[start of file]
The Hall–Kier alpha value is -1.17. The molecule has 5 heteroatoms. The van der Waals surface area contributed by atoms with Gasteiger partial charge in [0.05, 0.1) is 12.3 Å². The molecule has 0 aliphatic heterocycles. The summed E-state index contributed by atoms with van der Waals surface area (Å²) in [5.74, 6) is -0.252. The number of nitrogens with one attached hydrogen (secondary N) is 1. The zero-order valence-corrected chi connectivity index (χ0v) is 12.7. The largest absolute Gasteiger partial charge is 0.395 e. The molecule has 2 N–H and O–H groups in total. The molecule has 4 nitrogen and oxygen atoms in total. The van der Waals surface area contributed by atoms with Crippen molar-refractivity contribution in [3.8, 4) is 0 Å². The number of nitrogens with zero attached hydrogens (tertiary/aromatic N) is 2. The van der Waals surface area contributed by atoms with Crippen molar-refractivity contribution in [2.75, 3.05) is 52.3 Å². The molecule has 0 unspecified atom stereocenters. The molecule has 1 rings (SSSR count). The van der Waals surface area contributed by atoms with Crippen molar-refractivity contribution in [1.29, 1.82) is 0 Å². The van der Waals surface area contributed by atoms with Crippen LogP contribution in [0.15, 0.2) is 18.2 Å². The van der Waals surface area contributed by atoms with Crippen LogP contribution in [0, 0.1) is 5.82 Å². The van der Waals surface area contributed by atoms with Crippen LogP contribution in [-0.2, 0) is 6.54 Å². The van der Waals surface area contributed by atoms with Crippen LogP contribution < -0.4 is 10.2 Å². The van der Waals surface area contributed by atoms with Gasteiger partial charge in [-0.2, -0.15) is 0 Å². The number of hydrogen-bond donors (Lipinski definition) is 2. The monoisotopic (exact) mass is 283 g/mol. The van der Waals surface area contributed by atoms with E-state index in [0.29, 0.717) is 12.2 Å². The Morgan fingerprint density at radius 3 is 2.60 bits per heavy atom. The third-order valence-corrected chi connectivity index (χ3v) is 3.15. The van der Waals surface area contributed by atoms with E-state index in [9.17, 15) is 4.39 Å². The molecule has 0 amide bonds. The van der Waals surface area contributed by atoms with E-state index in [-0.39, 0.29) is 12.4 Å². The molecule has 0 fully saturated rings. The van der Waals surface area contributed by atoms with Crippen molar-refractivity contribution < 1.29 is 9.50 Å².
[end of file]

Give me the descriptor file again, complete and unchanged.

The Hall–Kier alpha value is -1.17. The molecule has 5 heteroatoms. The van der Waals surface area contributed by atoms with Gasteiger partial charge in [0.05, 0.1) is 12.3 Å². The molecule has 0 aliphatic heterocycles. The summed E-state index contributed by atoms with van der Waals surface area (Å²) in [5.74, 6) is -0.252. The number of nitrogens with one attached hydrogen (secondary N) is 1. The zero-order valence-corrected chi connectivity index (χ0v) is 12.7. The largest absolute Gasteiger partial charge is 0.395 e. The molecule has 2 N–H and O–H groups in total. The molecule has 4 nitrogen and oxygen atoms in total. The van der Waals surface area contributed by atoms with Crippen molar-refractivity contribution in [3.8, 4) is 0 Å². The number of nitrogens with zero attached hydrogens (tertiary/aromatic N) is 2. The van der Waals surface area contributed by atoms with Crippen molar-refractivity contribution in [2.75, 3.05) is 52.3 Å². The molecule has 0 unspecified atom stereocenters. The molecule has 1 rings (SSSR count). The van der Waals surface area contributed by atoms with Crippen molar-refractivity contribution in [1.29, 1.82) is 0 Å². The van der Waals surface area contributed by atoms with Crippen LogP contribution in [0.15, 0.2) is 18.2 Å². The van der Waals surface area contributed by atoms with Crippen LogP contribution in [0, 0.1) is 5.82 Å². The van der Waals surface area contributed by atoms with Crippen LogP contribution in [-0.2, 0) is 6.54 Å². The van der Waals surface area contributed by atoms with Crippen LogP contribution < -0.4 is 10.2 Å². The van der Waals surface area contributed by atoms with Gasteiger partial charge in [-0.2, -0.15) is 0 Å². The number of hydrogen-bond donors (Lipinski definition) is 2. The monoisotopic (exact) mass is 283 g/mol. The van der Waals surface area contributed by atoms with E-state index in [0.29, 0.717) is 12.2 Å². The Morgan fingerprint density at radius 3 is 2.60 bits per heavy atom. The third-order valence-corrected chi connectivity index (χ3v) is 3.15. The van der Waals surface area contributed by atoms with E-state index in [9.17, 15) is 4.39 Å². The molecule has 0 amide bonds. The van der Waals surface area contributed by atoms with E-state index in [-0.39, 0.29) is 12.4 Å². The molecule has 0 fully saturated rings. The van der Waals surface area contributed by atoms with Crippen molar-refractivity contribution < 1.29 is 9.50 Å².